A policy solution to the depletion-led scarcity dilemma might be a fuel quota rationing system administered so that the total number of quotas issued declines annually. Such a system, called Tradable Energy Quotas (TEQs), is being studied in Britain. In it, quotas of carbon or specific fossil fuels (e.g., gasoline) would be issued electronically to all adults yearly, with the information stored on a magnetic card swiped at the point of fuel purchase. Each year the total quantity of quotas would be reduced to conform either with carbon reduction targets or declining fuel availability. Consumers could sell extra quotas or purchase them as needed, with the market price reflecting aggregate supply and demand. Each consumer would thus have an immediate interest in conserving fuel. Allowances could be made for low-income citizens with temporary need for more quotas as they get rid of older cars and insulate homes.
Policy tools to directly support the deployment of renewable energy sources, such as Renewable Portfolio Standards (RPS) and Feed-in Tariffs, should also be reviewed for effectiveness, comparing existing case studies. In general, Feed-in Tariffs, in which government guarantees a price for electricity generated from renewable sources, appear to succeed in harnessing entrepreneurial zeal to the energy transition.
Innovative financing policies like California’s AB 811 could help cities provide low-interest loans to homeowners for renewable energy.
Meanwhile, laws and incentives affecting the food system (including food safety laws and farm subsidies) will need to be reconsidered so as to provide preferential support for small-scale, local, low-input producers.
The energy transition will result in the creation of many millions of new jobs and careers. While President-elect Obama called for the creation of five million green-collar jobs, the energy transition will in fact demand something on the order of a ten-fold increase in that goal. However, these new jobs and careers will require skill sets largely different from those currently being imparted by our educational system.
Because they are inexpensive, numerous, and widely dispersed, community colleges could play a central role in preparing workers for new opportunities in sustainable food production, renewable energy installation, grid rebuilding, rail expansion, public transport construction, and home energy retrofitting.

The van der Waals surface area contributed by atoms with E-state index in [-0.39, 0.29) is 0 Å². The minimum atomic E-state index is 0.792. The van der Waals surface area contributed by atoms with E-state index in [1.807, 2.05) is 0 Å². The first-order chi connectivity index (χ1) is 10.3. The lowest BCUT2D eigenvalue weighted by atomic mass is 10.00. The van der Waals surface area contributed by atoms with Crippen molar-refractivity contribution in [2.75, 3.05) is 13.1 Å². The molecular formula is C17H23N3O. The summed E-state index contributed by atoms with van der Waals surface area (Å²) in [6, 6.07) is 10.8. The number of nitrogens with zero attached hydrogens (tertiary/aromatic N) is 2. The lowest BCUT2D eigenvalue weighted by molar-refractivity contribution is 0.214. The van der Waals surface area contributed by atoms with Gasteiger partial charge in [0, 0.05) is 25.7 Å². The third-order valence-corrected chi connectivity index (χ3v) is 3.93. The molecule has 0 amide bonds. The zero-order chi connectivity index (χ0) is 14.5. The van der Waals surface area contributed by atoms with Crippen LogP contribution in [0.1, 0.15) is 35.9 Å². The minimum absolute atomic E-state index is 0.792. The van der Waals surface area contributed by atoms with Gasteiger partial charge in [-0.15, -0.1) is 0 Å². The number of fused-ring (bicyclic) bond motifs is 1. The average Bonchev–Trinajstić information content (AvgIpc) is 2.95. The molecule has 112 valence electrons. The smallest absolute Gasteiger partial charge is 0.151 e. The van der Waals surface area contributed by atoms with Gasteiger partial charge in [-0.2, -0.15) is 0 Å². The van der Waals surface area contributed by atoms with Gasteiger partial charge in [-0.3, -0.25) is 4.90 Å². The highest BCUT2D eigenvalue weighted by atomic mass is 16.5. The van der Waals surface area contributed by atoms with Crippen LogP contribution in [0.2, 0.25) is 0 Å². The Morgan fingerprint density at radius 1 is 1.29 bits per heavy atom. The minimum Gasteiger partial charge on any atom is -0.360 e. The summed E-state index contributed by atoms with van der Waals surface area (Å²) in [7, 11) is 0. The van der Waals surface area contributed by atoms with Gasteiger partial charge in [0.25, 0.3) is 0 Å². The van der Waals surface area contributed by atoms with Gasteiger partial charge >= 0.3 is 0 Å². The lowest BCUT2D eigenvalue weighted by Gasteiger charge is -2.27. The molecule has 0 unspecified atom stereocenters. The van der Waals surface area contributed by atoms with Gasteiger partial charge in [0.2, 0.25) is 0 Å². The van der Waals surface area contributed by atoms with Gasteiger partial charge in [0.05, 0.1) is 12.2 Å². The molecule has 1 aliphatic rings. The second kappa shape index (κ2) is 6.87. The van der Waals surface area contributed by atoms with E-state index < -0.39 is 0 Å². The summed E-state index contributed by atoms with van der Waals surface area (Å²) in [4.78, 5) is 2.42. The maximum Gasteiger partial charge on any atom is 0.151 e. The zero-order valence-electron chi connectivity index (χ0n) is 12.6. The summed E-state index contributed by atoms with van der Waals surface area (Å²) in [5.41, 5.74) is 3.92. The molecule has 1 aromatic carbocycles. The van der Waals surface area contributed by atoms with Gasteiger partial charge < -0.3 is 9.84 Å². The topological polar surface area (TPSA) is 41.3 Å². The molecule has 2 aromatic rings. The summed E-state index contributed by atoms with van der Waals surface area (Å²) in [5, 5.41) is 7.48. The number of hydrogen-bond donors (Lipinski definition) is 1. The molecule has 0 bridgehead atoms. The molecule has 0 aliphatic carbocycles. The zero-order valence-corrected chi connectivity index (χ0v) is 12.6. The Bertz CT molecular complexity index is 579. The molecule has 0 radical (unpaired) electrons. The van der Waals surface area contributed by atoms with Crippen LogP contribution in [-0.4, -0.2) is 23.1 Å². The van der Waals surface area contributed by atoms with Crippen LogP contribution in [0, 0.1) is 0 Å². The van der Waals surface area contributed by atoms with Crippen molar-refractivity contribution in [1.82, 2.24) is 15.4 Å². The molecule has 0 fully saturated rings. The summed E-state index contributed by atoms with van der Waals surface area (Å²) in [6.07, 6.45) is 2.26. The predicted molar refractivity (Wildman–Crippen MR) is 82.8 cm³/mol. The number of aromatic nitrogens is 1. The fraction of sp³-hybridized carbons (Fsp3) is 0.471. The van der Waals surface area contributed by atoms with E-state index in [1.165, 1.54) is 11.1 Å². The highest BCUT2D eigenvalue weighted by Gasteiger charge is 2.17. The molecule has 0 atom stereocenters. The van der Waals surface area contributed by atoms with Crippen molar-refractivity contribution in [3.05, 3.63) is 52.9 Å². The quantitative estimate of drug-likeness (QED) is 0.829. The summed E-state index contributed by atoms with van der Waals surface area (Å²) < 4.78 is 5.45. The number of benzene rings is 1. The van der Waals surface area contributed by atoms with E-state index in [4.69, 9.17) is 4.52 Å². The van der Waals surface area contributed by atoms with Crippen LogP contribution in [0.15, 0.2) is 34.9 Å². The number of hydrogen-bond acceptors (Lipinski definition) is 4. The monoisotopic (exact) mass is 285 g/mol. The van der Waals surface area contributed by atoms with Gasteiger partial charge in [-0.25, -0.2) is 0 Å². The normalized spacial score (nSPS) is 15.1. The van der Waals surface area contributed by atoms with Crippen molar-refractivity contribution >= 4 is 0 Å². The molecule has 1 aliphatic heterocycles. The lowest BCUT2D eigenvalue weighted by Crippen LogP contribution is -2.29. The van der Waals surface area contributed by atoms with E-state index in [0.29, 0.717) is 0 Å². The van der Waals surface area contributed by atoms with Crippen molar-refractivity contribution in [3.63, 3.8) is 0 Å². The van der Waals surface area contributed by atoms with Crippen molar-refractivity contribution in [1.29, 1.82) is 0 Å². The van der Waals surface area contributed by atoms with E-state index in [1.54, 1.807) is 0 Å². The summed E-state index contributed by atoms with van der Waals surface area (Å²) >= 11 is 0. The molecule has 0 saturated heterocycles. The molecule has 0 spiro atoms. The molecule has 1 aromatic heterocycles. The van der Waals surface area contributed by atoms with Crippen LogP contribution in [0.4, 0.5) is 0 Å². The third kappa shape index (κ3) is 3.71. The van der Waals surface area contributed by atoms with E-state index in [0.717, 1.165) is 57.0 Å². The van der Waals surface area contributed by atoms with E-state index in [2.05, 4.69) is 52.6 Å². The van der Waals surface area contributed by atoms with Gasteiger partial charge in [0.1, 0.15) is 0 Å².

In order for community colleges to fill this new role, teacher training and curriculum development on a grand scale will be needed, ideally organized and coordinated at the national level through the Department of Education.
This reorientation of curriculum should begin with gardening programs in all grade schools and increased course emphasis on topics related to energy and conservation.
5. Public messaging
The successful management of a project of the scope outlined here will require public buy-in at every stage and level, and this in turn will depend upon the use of language and images to continually underscore what is at stake, to focus attention on immediate and long-range goals, and to foster a spirit of cooperation and willing sacrifice. This in itself is no small task in a nation that is politically divided and that has come to regard consumerism as patriotic.
As in the New Deal and World War II, business leaders, advertising agencies and even Hollywood must be enlisted in the effort—indeed, this high-level cooperation must be seen as a quid pro quo for the Federal government’s enormous efforts to salvage the economy by bailing out banks and corporations.
President-elect Obama built his campaign around grassroots organization and the empowerment of individuals to take ownership of a movement. The energy transition could similarly benefit from a sophisticated, interactive, web-based program to inspire individual and group action by providing tools and resources for reduction of fossil fuel dependence.
Tax breaks could be offered to businesses, churches, and other groups that develop personal action teams. Civic programs, such as a mayors’ challenge, could also play a significant role. Grassroots initiatives, such as the international Transition Towns movement, could lead the way toward voluntary community efforts to end fossil fuel dependency.